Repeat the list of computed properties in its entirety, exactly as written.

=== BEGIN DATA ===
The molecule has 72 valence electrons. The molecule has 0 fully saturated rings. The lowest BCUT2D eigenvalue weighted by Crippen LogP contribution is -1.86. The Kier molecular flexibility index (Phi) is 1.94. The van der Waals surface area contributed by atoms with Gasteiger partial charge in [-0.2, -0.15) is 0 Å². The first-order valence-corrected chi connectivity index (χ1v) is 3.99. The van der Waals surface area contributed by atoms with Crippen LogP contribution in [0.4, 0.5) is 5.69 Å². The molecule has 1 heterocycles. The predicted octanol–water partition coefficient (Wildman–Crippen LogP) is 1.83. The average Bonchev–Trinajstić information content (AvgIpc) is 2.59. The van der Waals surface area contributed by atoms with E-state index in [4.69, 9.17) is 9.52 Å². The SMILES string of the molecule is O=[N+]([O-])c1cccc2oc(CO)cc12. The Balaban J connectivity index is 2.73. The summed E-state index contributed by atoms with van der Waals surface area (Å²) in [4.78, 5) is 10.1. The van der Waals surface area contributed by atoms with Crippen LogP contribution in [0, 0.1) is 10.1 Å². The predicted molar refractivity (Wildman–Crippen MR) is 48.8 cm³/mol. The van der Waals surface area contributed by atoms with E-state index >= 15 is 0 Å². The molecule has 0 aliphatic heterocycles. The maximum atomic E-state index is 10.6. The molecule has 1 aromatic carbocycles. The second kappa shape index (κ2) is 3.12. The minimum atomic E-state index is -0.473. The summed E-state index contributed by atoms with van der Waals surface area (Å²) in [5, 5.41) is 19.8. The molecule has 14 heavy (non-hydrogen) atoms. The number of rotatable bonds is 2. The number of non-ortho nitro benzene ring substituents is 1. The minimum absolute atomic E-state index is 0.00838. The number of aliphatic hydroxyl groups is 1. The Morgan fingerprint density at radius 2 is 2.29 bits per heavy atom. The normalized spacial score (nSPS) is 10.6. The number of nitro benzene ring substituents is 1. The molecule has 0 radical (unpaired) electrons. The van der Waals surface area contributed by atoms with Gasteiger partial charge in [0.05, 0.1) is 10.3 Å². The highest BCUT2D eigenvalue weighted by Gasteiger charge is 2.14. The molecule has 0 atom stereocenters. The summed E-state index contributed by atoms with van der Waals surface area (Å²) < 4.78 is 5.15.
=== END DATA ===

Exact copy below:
The molecule has 72 valence electrons. The molecule has 0 fully saturated rings. The lowest BCUT2D eigenvalue weighted by Crippen LogP contribution is -1.86. The Kier molecular flexibility index (Phi) is 1.94. The van der Waals surface area contributed by atoms with Gasteiger partial charge in [-0.2, -0.15) is 0 Å². The first-order valence-corrected chi connectivity index (χ1v) is 3.99. The van der Waals surface area contributed by atoms with Crippen LogP contribution in [0.4, 0.5) is 5.69 Å². The molecule has 1 heterocycles. The predicted octanol–water partition coefficient (Wildman–Crippen LogP) is 1.83. The average Bonchev–Trinajstić information content (AvgIpc) is 2.59. The van der Waals surface area contributed by atoms with E-state index in [4.69, 9.17) is 9.52 Å². The SMILES string of the molecule is O=[N+]([O-])c1cccc2oc(CO)cc12. The Balaban J connectivity index is 2.73. The summed E-state index contributed by atoms with van der Waals surface area (Å²) in [4.78, 5) is 10.1. The van der Waals surface area contributed by atoms with Crippen LogP contribution in [0, 0.1) is 10.1 Å². The predicted molar refractivity (Wildman–Crippen MR) is 48.8 cm³/mol. The van der Waals surface area contributed by atoms with E-state index >= 15 is 0 Å². The molecule has 0 aliphatic heterocycles. The maximum atomic E-state index is 10.6. The molecule has 1 aromatic carbocycles. The second kappa shape index (κ2) is 3.12. The minimum atomic E-state index is -0.473. The summed E-state index contributed by atoms with van der Waals surface area (Å²) in [5, 5.41) is 19.8. The molecule has 14 heavy (non-hydrogen) atoms. The number of rotatable bonds is 2. The number of non-ortho nitro benzene ring substituents is 1. The minimum absolute atomic E-state index is 0.00838. The number of aliphatic hydroxyl groups is 1. The Morgan fingerprint density at radius 2 is 2.29 bits per heavy atom. The normalized spacial score (nSPS) is 10.6. The number of nitro benzene ring substituents is 1. The molecule has 0 radical (unpaired) electrons. The van der Waals surface area contributed by atoms with Gasteiger partial charge in [0.05, 0.1) is 10.3 Å². The highest BCUT2D eigenvalue weighted by Gasteiger charge is 2.14. The molecule has 0 atom stereocenters. The summed E-state index contributed by atoms with van der Waals surface area (Å²) < 4.78 is 5.15.